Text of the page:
San Juan Food – Part 2

The food scene improved the second week as I found a few places frequented mostly by locals.

The first was Cafetería Quisqueya, a Dominican restaurant where I ate succulent BBQ pork ribs. I also drank a couple of Cuba libres. I had to stop at 2 because as you can see from the photos, the 2nd one had much more rum than the first. I think the waitress liked me a little.

In Old San Juan across the street from Plaza Colón is the San Juan Food Court. It’s really only a bar in front and a cafeteria style restaurant in the rear called Grandma’s Kitchen. I had baked chicken, the tender, fall off the bone kind with a sweet macaroni salad, which seemed to be very popular in Puerto Rico. Tasty and inexpensive.

Then I went on a taco binge. Of course, the tacos in Mexico are better, but the Puerto Rican style wasn’t bad. Just different. And not as delicious. 😉 The first stop was 4Puntos Café. Two fish tacos and sangria.

One afternoon I walked to Plaza Santurce, an area of restaurants and bars that gets quite lively in the evenings, if you know what I mean. 😁 Too lively for me, anyway. I headed for El Coco de Luis. They pour a signature drink of whisky and coco water. Mine was 90% whisky so I didn’t get the proper taste. The highlight of the visit, and perhaps the food highlight of my trip, was their ceviche. Made from grouper fish, this was the best ceviche I’ve ever eaten. Simple and delicious.

The next place disappointed me because it calls itself a Mexican restaurant but doesn’t serve Mexican style tacos. La B de Burro is where I ate a carnitas taco. The meat’s flavor came close to what I’m used to and the cranberry cinnamon margarita (2×1 all day) tasted good, but I question how much alcohol it contained. Not much is my guess.

My final taco destination was a small bar that serves food, Pa’l West. I have no idea what the name means. Here I ordered one spicy crab and two fish tacos, and a gin-based house drink. None were no better than average in my opinion. However, let me say that all three places where I ate tacos are highly rated by the masses on Google Maps. I doubt many of the reviewers live in Mexico.

To find the best local food I’m a firm believer in walking a few blocks beyond where 99% of the tourists draw their “safe line.” That’s how I found the tastiest pernil al horno ever at George’s BBQ. While I was waiting for my food, Alfredo tried to sell me a beach house. He was a really nice guy whose family runs a real estate business.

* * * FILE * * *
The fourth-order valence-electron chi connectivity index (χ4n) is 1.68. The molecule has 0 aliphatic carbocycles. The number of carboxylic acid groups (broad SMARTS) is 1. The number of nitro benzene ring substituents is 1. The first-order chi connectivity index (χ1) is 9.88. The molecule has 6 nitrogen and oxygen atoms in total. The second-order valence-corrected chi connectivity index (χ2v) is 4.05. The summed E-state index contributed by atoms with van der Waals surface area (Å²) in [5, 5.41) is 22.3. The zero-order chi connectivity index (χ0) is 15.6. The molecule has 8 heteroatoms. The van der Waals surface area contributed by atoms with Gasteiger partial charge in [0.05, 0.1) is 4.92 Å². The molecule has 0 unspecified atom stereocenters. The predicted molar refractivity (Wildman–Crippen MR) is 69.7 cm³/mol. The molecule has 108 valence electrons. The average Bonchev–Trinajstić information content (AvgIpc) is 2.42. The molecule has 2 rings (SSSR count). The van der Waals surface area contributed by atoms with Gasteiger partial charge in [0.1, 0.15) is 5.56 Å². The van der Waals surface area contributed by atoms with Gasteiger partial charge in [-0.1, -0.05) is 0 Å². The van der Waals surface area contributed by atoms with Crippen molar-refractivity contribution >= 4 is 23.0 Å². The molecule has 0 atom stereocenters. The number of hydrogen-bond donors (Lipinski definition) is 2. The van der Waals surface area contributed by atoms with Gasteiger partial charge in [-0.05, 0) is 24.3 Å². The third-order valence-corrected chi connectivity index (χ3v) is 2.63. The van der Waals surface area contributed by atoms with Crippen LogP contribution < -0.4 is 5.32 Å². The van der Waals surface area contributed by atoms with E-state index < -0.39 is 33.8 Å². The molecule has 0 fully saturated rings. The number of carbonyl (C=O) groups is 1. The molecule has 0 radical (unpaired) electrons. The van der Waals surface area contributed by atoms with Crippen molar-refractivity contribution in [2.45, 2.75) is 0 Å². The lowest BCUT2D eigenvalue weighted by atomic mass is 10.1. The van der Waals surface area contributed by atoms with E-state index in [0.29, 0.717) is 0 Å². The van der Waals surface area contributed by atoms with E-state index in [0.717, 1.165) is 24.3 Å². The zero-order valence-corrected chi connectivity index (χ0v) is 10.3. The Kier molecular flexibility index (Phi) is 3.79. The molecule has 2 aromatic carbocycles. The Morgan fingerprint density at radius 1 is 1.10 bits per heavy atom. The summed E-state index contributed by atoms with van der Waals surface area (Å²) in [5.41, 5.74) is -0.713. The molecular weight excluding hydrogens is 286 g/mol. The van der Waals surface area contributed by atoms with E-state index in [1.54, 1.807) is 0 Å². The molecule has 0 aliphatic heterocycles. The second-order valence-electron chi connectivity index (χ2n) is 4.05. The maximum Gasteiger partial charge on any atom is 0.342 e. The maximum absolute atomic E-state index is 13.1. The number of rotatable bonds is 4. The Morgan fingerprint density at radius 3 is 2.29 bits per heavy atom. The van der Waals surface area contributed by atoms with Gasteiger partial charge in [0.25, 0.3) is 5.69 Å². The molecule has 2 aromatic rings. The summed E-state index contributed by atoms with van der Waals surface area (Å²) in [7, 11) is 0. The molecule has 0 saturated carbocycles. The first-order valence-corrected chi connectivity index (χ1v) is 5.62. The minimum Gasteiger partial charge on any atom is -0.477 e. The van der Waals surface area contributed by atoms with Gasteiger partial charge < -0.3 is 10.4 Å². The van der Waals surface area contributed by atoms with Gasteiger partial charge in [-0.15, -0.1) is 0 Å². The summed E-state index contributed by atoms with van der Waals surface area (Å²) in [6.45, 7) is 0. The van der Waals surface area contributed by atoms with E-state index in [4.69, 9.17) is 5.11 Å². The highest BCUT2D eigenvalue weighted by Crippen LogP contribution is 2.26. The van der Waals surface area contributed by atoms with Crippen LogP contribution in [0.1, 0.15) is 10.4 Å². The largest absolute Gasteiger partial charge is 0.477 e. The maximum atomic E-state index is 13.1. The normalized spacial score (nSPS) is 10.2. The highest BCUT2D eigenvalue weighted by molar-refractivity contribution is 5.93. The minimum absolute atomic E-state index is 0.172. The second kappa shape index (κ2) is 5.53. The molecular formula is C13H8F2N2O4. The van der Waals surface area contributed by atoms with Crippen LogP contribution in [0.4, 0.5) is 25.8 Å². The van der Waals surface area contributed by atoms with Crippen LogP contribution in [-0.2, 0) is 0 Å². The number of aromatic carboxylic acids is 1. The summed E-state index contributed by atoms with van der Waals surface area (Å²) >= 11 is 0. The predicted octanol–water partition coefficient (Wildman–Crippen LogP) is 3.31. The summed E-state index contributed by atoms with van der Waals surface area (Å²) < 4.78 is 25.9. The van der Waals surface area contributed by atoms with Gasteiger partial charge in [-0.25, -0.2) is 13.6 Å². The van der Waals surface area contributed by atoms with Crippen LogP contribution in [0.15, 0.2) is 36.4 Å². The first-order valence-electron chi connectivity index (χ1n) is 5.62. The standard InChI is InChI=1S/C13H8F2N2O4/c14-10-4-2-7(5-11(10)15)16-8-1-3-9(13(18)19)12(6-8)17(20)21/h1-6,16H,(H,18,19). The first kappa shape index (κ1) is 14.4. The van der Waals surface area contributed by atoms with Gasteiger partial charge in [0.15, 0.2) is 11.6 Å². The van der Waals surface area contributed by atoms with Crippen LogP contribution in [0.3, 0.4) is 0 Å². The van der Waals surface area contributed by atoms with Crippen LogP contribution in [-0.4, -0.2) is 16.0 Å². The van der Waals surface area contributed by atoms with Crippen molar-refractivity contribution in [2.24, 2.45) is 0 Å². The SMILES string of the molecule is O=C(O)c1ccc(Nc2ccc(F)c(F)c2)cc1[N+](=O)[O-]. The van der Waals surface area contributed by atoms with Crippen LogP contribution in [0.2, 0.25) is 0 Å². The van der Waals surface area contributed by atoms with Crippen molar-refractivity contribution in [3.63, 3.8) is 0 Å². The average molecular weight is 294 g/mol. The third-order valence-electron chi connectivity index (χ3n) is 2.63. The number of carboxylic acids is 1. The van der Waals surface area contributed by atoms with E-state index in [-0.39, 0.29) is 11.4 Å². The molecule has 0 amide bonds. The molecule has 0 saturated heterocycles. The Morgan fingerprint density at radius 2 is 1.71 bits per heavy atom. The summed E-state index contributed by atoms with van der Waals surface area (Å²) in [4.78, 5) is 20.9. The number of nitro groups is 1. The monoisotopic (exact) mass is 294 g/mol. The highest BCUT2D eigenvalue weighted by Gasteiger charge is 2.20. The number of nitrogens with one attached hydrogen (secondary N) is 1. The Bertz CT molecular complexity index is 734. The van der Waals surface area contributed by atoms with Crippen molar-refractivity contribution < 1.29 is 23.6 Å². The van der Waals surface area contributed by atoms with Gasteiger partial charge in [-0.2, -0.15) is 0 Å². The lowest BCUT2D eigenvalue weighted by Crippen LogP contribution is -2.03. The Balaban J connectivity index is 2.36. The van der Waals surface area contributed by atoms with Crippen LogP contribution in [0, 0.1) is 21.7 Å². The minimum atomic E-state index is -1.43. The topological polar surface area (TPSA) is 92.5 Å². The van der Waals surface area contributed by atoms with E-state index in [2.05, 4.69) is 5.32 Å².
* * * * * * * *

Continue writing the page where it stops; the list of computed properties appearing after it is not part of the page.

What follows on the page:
I’ll finish this post with pastelillos, small empanadas. I ordered codfish, spinach and mozzarella and corned beef. They are great snacks and can be found at Cafe D’Luna.

I will publish one more post, a summary of sorts, about San Juan, travel thoughts and a cool video of a street mural.

More San Juan Sights

After the hurricanes hit Puerto Rico the governor wanted to show that the city of San Juan was recovering. He wanted a positive symbol to illustrate this so he hung the colorful umbrellas on a block in OSJ. I believe the light blue building at the end of the street is the governor’s mansion. On another block near La Plaza del Mercado de Santurce. I discovered more umbrellas, all white. Regarding the hurricanes San Juan is functioning well but I can’t say about the rest of the island. Much work must be needed somewhere because an Uber driver told me it would take 10 years for PR to fully recover.

One day I went shopping at Plaza las Américas, a mall with more than 250 stores. Of all the places to choose from I ended up at J. C. Penney’s. 😁 It was a good choice because I paid $70 for $160 worth of clothes.

Sales tax in PR is outrageous. 11.5%.

Two castles were built to protect San Juan from foreign invaders (French, British, Dutch and Portuguese). The larger of the two is San Cristóbal Castle; the smaller one at the point of the island is San Felipe del Morro Castle. Next to El Morro is a cemetery. Seems odd to put one right on the water’s edge. These photos are of both castles and with a couple of exceptions aren’t too interesting. A castle (I would call them forts) is better seen in person.

The last photo is a room where soldiers slept.

This next photo shows El Morro in the distance and the cemetery on the right. All white grave stones.

Puerto Rico doesn’t only worry about hurricanes. These signs are found on the streets around the two beaches near where I’m staying.

That’s it for today. There will be another food post in a few days, then back to Mexico.